A former teacher who admitted "fabricating" the coursework of "at least five pupils" has been banned from the profession.

Lucinda Jones admitted to a Teaching Regulation Agency (TRA) panel that she had acted dishonestly while working at Nicholas Hamond Academy in Swaffham.

The panel heard how in July 2019 she "fabricated" assessment work of pupils, submitted grades without evidence to back them up and gave pupils greater than the permitted amount of help with assignments.

And after ruling her actions had brought the profession into disrepute, the panel banned her from the classroom for the next five years.

A report published by the TRA stated that when questioned about the work, pupils were unaware of the changes Mrs Jones had made.

The report says: "The panel found that Mrs Jones knew that amending and adding to the pupils' assignments and submitting grades for incomplete and missing assignments was dishonest.

"A reasonable person would conclude that Mrs Jones' actions were dishonest in that if undiscovered they would have led to examinations being graded inaccurately.

"She failed to maintain the standards that are required of her as a member of the teaching profession."

The misdemeanours were first detected on July 12, 2019, when the school's IT manager spotted "unusual activity" on its computer system, in that assignments were amended and resaved by Mrs Jones.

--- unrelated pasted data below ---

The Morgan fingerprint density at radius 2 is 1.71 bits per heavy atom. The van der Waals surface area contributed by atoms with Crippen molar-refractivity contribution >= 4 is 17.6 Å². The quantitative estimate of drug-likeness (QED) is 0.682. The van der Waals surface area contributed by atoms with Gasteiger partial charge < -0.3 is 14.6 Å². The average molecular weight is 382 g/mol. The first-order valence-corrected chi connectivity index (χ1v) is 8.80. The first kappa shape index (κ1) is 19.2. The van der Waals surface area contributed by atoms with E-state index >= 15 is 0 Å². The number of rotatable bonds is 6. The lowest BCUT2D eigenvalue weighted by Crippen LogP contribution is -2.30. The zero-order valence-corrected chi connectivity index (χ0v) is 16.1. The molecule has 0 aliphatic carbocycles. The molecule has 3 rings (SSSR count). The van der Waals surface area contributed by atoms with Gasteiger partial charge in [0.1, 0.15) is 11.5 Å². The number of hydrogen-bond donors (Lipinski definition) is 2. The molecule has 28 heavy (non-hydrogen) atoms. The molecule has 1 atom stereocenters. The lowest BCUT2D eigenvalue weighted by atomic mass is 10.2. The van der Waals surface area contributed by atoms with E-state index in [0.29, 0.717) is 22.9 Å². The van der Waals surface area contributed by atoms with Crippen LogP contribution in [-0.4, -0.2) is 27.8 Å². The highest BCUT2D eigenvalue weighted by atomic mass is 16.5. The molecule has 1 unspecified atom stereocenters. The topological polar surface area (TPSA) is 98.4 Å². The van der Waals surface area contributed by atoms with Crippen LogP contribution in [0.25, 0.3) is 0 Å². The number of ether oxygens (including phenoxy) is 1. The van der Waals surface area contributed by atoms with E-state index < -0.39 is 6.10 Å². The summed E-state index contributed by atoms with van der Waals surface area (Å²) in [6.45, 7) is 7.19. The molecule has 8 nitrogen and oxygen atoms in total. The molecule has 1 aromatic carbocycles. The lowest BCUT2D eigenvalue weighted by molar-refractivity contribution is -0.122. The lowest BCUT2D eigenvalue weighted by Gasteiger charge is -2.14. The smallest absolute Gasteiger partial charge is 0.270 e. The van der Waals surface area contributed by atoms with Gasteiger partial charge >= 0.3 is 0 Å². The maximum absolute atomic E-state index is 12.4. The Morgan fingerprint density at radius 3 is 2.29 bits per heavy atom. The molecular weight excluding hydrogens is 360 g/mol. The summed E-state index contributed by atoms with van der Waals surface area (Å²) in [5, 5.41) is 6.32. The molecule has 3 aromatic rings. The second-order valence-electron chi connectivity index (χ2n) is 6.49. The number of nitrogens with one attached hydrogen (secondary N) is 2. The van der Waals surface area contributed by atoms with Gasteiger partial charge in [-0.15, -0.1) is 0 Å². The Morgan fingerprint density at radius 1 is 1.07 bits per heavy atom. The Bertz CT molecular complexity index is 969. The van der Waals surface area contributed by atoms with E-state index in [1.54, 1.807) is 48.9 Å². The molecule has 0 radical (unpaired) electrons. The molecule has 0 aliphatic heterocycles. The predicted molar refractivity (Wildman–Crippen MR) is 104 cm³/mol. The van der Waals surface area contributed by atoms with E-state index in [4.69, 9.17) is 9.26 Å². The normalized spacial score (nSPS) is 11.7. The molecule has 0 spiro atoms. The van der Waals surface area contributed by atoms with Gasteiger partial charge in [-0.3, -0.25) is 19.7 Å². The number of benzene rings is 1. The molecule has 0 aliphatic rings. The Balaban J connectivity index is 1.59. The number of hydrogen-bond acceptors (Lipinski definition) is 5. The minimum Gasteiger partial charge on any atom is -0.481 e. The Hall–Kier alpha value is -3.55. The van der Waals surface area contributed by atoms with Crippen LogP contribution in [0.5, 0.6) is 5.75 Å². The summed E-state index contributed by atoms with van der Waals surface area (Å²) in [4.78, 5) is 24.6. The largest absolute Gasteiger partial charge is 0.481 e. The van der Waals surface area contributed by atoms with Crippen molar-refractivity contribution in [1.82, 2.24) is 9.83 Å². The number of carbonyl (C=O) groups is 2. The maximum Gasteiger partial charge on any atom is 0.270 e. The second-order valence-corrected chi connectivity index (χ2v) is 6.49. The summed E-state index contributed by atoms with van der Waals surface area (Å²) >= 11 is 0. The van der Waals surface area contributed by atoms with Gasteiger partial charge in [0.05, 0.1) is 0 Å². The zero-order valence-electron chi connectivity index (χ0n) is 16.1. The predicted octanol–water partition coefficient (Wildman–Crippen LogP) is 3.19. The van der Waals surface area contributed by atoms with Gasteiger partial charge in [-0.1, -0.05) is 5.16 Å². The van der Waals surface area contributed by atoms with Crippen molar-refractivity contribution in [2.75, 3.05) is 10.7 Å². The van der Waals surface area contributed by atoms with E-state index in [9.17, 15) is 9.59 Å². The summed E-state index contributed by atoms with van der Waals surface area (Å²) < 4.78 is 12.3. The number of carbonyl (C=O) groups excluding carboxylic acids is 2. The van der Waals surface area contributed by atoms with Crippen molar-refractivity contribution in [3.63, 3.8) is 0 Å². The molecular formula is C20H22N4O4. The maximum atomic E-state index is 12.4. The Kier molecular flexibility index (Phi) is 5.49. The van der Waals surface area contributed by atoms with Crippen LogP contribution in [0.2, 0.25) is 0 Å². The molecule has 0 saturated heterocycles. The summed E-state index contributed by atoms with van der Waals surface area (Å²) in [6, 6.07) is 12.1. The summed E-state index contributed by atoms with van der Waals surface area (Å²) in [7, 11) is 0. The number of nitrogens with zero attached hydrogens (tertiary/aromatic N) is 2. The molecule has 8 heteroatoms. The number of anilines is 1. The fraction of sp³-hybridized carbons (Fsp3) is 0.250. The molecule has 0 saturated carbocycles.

The school launched an investigation and suspended the results of the pupils affected by the changes, who were studying health and social care at sixth-form level.

Mrs Jones, who had worked at the school since April 2003, resigned on August 31, 2019. She served as the school's head of vocational education and as a teacher of humanities.

The report adds: "The panel found that Mrs Jones failed to demonstrate high standards of personal and professional conduct.

"Mrs Jones' actions potentially had a hugely detrimental impact on the pupils whose education journey was adversely affected.

"Mrs Jones failed to consider the wider implications and adverse impact of her actions on the pupils, the school and her colleagues."

At the time the investigation was launched, a spokesperson for Nicholas Hamond Academy said: "We reported an allegation of malpractice at the earliest possible stage and investigations are under way, including internally, relating to a former teacher."

The school did not wish to comment further on the case.